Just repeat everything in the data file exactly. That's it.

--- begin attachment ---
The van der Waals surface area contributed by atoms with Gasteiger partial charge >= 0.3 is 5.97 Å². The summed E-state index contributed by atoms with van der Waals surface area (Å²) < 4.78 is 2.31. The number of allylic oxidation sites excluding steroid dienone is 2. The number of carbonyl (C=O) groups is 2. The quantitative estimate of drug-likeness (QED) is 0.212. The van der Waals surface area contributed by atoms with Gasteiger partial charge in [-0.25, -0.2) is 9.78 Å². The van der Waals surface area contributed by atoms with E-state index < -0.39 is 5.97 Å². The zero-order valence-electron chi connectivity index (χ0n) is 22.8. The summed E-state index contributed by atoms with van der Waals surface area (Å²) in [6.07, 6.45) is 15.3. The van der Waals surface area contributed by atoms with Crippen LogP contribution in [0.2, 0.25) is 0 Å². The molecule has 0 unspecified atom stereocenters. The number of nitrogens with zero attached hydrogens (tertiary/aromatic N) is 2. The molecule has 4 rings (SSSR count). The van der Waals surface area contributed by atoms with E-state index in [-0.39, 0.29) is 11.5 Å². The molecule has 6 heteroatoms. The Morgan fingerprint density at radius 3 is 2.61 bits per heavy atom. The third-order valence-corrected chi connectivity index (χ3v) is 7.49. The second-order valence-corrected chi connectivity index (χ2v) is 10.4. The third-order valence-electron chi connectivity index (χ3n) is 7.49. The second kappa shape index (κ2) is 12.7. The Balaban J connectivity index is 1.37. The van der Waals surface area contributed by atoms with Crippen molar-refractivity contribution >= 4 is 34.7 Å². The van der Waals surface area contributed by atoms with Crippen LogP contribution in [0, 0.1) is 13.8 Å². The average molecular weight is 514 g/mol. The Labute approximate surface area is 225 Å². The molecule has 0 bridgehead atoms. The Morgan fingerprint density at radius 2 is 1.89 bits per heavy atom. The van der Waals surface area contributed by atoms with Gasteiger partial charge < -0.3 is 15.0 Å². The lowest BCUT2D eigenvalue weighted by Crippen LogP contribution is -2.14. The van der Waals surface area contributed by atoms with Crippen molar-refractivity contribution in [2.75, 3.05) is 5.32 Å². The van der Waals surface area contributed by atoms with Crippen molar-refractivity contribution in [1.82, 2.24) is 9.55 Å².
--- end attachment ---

The van der Waals surface area contributed by atoms with Gasteiger partial charge >= 0.3 is 5.97 Å². The summed E-state index contributed by atoms with van der Waals surface area (Å²) < 4.78 is 2.31. The number of allylic oxidation sites excluding steroid dienone is 2. The number of carbonyl (C=O) groups is 2. The quantitative estimate of drug-likeness (QED) is 0.212. The van der Waals surface area contributed by atoms with Gasteiger partial charge in [-0.25, -0.2) is 9.78 Å². The van der Waals surface area contributed by atoms with E-state index < -0.39 is 5.97 Å². The zero-order valence-electron chi connectivity index (χ0n) is 22.8. The summed E-state index contributed by atoms with van der Waals surface area (Å²) in [6.07, 6.45) is 15.3. The van der Waals surface area contributed by atoms with Crippen LogP contribution in [0.2, 0.25) is 0 Å². The molecule has 0 unspecified atom stereocenters. The number of nitrogens with zero attached hydrogens (tertiary/aromatic N) is 2. The molecule has 4 rings (SSSR count). The van der Waals surface area contributed by atoms with E-state index in [-0.39, 0.29) is 11.5 Å². The molecule has 6 heteroatoms. The Morgan fingerprint density at radius 3 is 2.61 bits per heavy atom. The third-order valence-corrected chi connectivity index (χ3v) is 7.49. The second-order valence-corrected chi connectivity index (χ2v) is 10.4. The third-order valence-electron chi connectivity index (χ3n) is 7.49. The second kappa shape index (κ2) is 12.7. The Balaban J connectivity index is 1.37. The van der Waals surface area contributed by atoms with Crippen molar-refractivity contribution >= 4 is 34.7 Å². The van der Waals surface area contributed by atoms with Crippen LogP contribution in [0, 0.1) is 13.8 Å². The average molecular weight is 514 g/mol. The Labute approximate surface area is 225 Å². The molecule has 0 bridgehead atoms. The Morgan fingerprint density at radius 2 is 1.89 bits per heavy atom. The van der Waals surface area contributed by atoms with Gasteiger partial charge < -0.3 is 15.0 Å². The lowest BCUT2D eigenvalue weighted by Crippen LogP contribution is -2.14. The van der Waals surface area contributed by atoms with Crippen molar-refractivity contribution in [2.75, 3.05) is 5.32 Å². The van der Waals surface area contributed by atoms with Crippen molar-refractivity contribution in [1.82, 2.24) is 9.55 Å².